Injuries sidelined two defensive starters, middle linebacker C.J. Mosley and nose tackle Michael Pierce, from the Ravens’ 27-14 victory over the Denver Broncos on Sunday, but the decision to deactivate them was not an easy one, according to coach John Harbaugh.
“C.J. and Mike Pierce were really close,” he said Monday afternoon. “They just didn’t make it this week. Still, you have to say it’s day-to-day because you don’t know, but I’m really hopeful.”
Whether the duo can practice this week will likely determine their availability for Sunday night’s game at the Pittsburgh Steelers.
A bone bruise in his left knee prevented Mosley, a three-time Pro Bowl player, from making his 65th start in 67 games, and rookie Kenny Young made a team-high 10 tackles in his place in the first start of his NFL career.
A bruised foot forced Pierce to miss a game for the first time in his NFL career, but he believes his absence will be temporary.
“I’m real close,” Pierce said after Sunday’s win. “I’m ready for Sunday night. I was real close. It was a game-time decision, and unfortunately, I didn’t come out today. But we got the ‘dub.’ So that was great. I’m getting healthy.”
Harbaugh revealed that rookie tight end Hayden Hurst could return to practice this week. The organization’s first of two first-round picks in April’s NFL draft has not practiced since Aug. 23 and underwent surgery to repair a stress fracture in his foot.
While saying there is “probably a better chance for” Hurst to return, Harbaugh sounded more guarded about defensive tackle Willie Henry, who also has not practiced since Aug. 23 because of hernia surgery.
“Willie’s going to see a doctor here this week,” Harbaugh said. “It’s a little different with Willie because it’s not an orthopedic deal. So the doctor, an internist, has to clear him on that kind of stuff.”
Missed call confirmed
Harbaugh said the team’s argument that Denver safety Justin Simmons should have been flagged for leaping over long snapper Morgan Cox before blocking kicker Justin Tucker’s 43-yard field-goal attempt in the second quarter was confirmed. NFL rules prohibit players from running toward and jumping over the line of scrimmage to block a kick
“We did talk to the league,” Harbaugh said. “I can’t really speak for them, but I think what we all thought was confirmed. There was a moment of being stationary, and they weren’t stationary. But the way we look at it is, we have to improve there. That should be blocked. We should protect that A-gap better. We know that. It shouldn’t even be an issue.”
Broncos cornerback Chris Harris Jr. scooped up the loose ball and returned it 58 yards for a touchdown, but guard Billy Turner was flagged for an illegal block in the back that negated the score.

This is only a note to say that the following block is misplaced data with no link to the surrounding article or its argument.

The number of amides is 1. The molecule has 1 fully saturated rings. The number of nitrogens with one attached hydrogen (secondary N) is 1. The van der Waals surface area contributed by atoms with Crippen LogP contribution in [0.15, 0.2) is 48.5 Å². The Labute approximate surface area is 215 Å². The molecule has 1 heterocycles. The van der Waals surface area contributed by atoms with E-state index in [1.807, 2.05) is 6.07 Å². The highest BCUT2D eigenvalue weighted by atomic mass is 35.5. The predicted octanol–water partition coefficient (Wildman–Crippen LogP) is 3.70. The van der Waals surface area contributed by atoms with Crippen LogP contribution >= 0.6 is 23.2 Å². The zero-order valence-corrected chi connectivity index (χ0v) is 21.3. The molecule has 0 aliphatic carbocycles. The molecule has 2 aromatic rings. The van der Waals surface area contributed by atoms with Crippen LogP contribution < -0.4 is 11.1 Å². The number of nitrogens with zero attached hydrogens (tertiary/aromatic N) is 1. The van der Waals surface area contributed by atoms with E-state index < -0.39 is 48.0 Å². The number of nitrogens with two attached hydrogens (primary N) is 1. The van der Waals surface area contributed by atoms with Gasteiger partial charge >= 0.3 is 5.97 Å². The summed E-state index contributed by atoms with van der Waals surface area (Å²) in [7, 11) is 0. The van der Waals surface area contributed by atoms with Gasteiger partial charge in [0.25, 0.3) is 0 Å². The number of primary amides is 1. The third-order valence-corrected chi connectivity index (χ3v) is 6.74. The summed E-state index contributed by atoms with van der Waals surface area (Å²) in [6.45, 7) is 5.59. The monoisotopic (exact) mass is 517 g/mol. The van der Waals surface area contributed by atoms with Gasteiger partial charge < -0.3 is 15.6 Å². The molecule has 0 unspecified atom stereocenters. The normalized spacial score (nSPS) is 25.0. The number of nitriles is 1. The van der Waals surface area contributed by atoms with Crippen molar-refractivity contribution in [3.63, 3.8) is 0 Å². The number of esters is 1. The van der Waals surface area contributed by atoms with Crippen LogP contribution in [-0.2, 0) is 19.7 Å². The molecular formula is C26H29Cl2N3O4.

Offense’s historic run
The offense has been perfect in the red zone this season, scoring touchdowns on all 12 trips inside opponents’ 20-yard line. The Ravens are the first team in NFL history to open a season going 12-for-12 in the red zone, according to the Elias Sports Bureau.
The encouraging aspect is that the unit has diversified its scoring. Six touchdowns have been scored on runs, and six via passes, and seven players have reached the end zone. That prevents opposing defenses from keying on one player, Harbaugh said.
“We do that with our own defense,” he said. “We say, ‘Hey, this is the must-stop guy in the red zone. This is the must-stop two or three guys.’ I don’t know who our must-stop guy would be? Certainly [wide receiver Michael] Crabtree. I guarantee that they’re talking about Crab in the red zone, and he hasn’t even scored that much down there yet. The fact that he’s still going to be a threat down there, teams know that. They’re going to have to cover him or if they don’t, he’s going to score. I think that’s a big part of it. Plus, I think [offensive coordinator] Marty [Mornhinweg] and [senior offensive assistant] Craig Ver Steeg and all of the coaches have done a great job scheming the red zone.”
The team signed free-agent center Hroniss Grasu, a third-round pick in the 2015 draft by the Chicago Bears. He spent three seasons with the team until his release Sept. 2. To make room for Grasu, the Ravens waived cornerback Robertson Daniel. … With 1½ sacks Sunday, outside linebacker Terrell Suggs moved to fifth in NFL history for the most sacks by a player with a single team with 128 career takedowns. But the 16-year veteran scolded himself for not recovering a fumble he caused when he sacked quarterback Case Keenum in the second quarter. “I have to recover it,” said Suggs, who has recovered 13 fumbles but none since Dec. 28, 2014. “The standard is pretty high around here, so I have to do better and not let some guy take it from me under the pile. Don’t worry about it, though — I’m going to the weight room right now.” … With 59 receiving yards on two catches, Mark Andrews set the franchise record for most receiving yards in a game by a rookie tight end. But coach John Harbaugh revealed that the former Oklahoma standout has a bit to learn about NFL history. “Some of the older guys on the sideline were calling him ‘Bavaro,’ ” Harbaugh said, referring to Mark Bavaro, a two-time first-team All-Pro for the New York Giants in the 1980s. “And then he asked me, ‘What’s that mean?’ And I’m like, ‘You’ve never heard of Mark Bavaro?’ I told him to Google Mark Bavaro tonight. [Fellow rookie tight end] Hayden Hurst hadn’t heard of him either, so what can you say?” … Count Harbaugh as one interested viewer when the Steelers visit the Tamp Bay Buccaneers Monday night. “I’m going to go home and watch it,” he said. “Yeah, you get a lot out of it by watching it on TV. You get a feel for the game and the team. I mean, what am I going to get done if I’m not watching? I know they’re playing, and we’re playing them next week. If I’m not watching, that’d be crazy, right?”